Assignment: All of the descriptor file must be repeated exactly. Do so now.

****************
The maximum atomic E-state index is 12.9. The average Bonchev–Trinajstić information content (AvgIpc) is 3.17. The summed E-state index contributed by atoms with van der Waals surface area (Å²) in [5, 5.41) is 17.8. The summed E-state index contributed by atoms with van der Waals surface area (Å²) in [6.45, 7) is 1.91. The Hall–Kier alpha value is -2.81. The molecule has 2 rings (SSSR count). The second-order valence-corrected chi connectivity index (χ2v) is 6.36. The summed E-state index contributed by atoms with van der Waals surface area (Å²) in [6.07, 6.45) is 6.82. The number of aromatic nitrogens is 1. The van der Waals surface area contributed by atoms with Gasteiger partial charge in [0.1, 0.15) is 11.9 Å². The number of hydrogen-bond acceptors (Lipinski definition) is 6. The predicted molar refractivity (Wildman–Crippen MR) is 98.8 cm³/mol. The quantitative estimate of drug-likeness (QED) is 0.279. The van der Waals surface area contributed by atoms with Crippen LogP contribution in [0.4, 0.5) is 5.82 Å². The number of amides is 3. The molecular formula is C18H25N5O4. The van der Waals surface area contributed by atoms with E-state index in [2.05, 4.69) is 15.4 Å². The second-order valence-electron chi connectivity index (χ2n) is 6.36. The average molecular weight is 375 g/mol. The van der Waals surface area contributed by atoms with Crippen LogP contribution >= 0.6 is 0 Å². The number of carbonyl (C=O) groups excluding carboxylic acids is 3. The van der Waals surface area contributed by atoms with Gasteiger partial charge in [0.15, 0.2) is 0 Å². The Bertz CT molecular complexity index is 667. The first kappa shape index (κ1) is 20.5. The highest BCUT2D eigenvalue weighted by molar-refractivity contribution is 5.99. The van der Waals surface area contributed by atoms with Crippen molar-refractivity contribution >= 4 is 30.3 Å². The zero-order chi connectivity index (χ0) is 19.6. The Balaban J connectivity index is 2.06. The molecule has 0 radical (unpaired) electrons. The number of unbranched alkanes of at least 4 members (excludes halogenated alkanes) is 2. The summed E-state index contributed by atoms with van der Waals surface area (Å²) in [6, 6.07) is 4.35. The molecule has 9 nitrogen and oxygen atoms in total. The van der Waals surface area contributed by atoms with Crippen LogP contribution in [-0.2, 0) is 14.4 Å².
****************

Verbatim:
The maximum atomic E-state index is 12.9. The average Bonchev–Trinajstić information content (AvgIpc) is 3.17. The summed E-state index contributed by atoms with van der Waals surface area (Å²) in [5, 5.41) is 17.8. The summed E-state index contributed by atoms with van der Waals surface area (Å²) in [6.45, 7) is 1.91. The Hall–Kier alpha value is -2.81. The molecule has 2 rings (SSSR count). The second-order valence-corrected chi connectivity index (χ2v) is 6.36. The summed E-state index contributed by atoms with van der Waals surface area (Å²) in [6.07, 6.45) is 6.82. The number of aromatic nitrogens is 1. The van der Waals surface area contributed by atoms with Gasteiger partial charge in [0.1, 0.15) is 11.9 Å². The number of hydrogen-bond acceptors (Lipinski definition) is 6. The predicted molar refractivity (Wildman–Crippen MR) is 98.8 cm³/mol. The quantitative estimate of drug-likeness (QED) is 0.279. The van der Waals surface area contributed by atoms with Crippen LogP contribution in [0.4, 0.5) is 5.82 Å². The number of amides is 3. The molecular formula is C18H25N5O4. The van der Waals surface area contributed by atoms with E-state index in [2.05, 4.69) is 15.4 Å². The second-order valence-electron chi connectivity index (χ2n) is 6.36. The average molecular weight is 375 g/mol. The van der Waals surface area contributed by atoms with Crippen LogP contribution >= 0.6 is 0 Å². The number of carbonyl (C=O) groups excluding carboxylic acids is 3. The van der Waals surface area contributed by atoms with Gasteiger partial charge in [0.15, 0.2) is 0 Å². The Bertz CT molecular complexity index is 667. The first kappa shape index (κ1) is 20.5. The highest BCUT2D eigenvalue weighted by molar-refractivity contribution is 5.99. The van der Waals surface area contributed by atoms with Crippen molar-refractivity contribution >= 4 is 30.3 Å². The zero-order chi connectivity index (χ0) is 19.6. The Balaban J connectivity index is 2.06. The molecule has 0 radical (unpaired) electrons. The number of unbranched alkanes of at least 4 members (excludes halogenated alkanes) is 2. The summed E-state index contributed by atoms with van der Waals surface area (Å²) in [6, 6.07) is 4.35. The molecule has 9 nitrogen and oxygen atoms in total. The van der Waals surface area contributed by atoms with Crippen LogP contribution in [-0.2, 0) is 14.4 Å².